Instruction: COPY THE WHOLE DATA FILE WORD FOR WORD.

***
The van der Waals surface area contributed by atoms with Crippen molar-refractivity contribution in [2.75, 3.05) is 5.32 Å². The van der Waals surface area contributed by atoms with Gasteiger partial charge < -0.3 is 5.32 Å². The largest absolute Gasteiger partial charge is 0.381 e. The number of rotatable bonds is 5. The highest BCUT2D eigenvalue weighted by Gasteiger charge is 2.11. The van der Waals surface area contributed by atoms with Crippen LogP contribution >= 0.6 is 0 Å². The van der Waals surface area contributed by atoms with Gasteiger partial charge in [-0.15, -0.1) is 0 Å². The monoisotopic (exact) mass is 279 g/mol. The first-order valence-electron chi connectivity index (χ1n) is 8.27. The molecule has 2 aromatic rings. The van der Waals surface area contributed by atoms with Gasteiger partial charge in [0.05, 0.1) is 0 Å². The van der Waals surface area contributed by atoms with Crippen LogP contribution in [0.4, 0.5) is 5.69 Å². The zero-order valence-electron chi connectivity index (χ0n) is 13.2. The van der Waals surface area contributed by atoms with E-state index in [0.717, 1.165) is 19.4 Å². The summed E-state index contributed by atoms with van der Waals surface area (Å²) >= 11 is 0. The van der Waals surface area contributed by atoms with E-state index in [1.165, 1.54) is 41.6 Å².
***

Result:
The van der Waals surface area contributed by atoms with Crippen molar-refractivity contribution in [2.75, 3.05) is 5.32 Å². The van der Waals surface area contributed by atoms with Gasteiger partial charge < -0.3 is 5.32 Å². The largest absolute Gasteiger partial charge is 0.381 e. The number of rotatable bonds is 5. The highest BCUT2D eigenvalue weighted by Gasteiger charge is 2.11. The van der Waals surface area contributed by atoms with Crippen LogP contribution >= 0.6 is 0 Å². The van der Waals surface area contributed by atoms with Gasteiger partial charge in [-0.15, -0.1) is 0 Å². The monoisotopic (exact) mass is 279 g/mol. The first-order valence-electron chi connectivity index (χ1n) is 8.27. The molecule has 2 aromatic rings. The van der Waals surface area contributed by atoms with Gasteiger partial charge in [0.05, 0.1) is 0 Å². The van der Waals surface area contributed by atoms with Crippen LogP contribution in [0.4, 0.5) is 5.69 Å². The zero-order valence-electron chi connectivity index (χ0n) is 13.2. The van der Waals surface area contributed by atoms with E-state index in [0.717, 1.165) is 19.4 Å². The summed E-state index contributed by atoms with van der Waals surface area (Å²) >= 11 is 0. The van der Waals surface area contributed by atoms with E-state index in [1.165, 1.54) is 41.6 Å².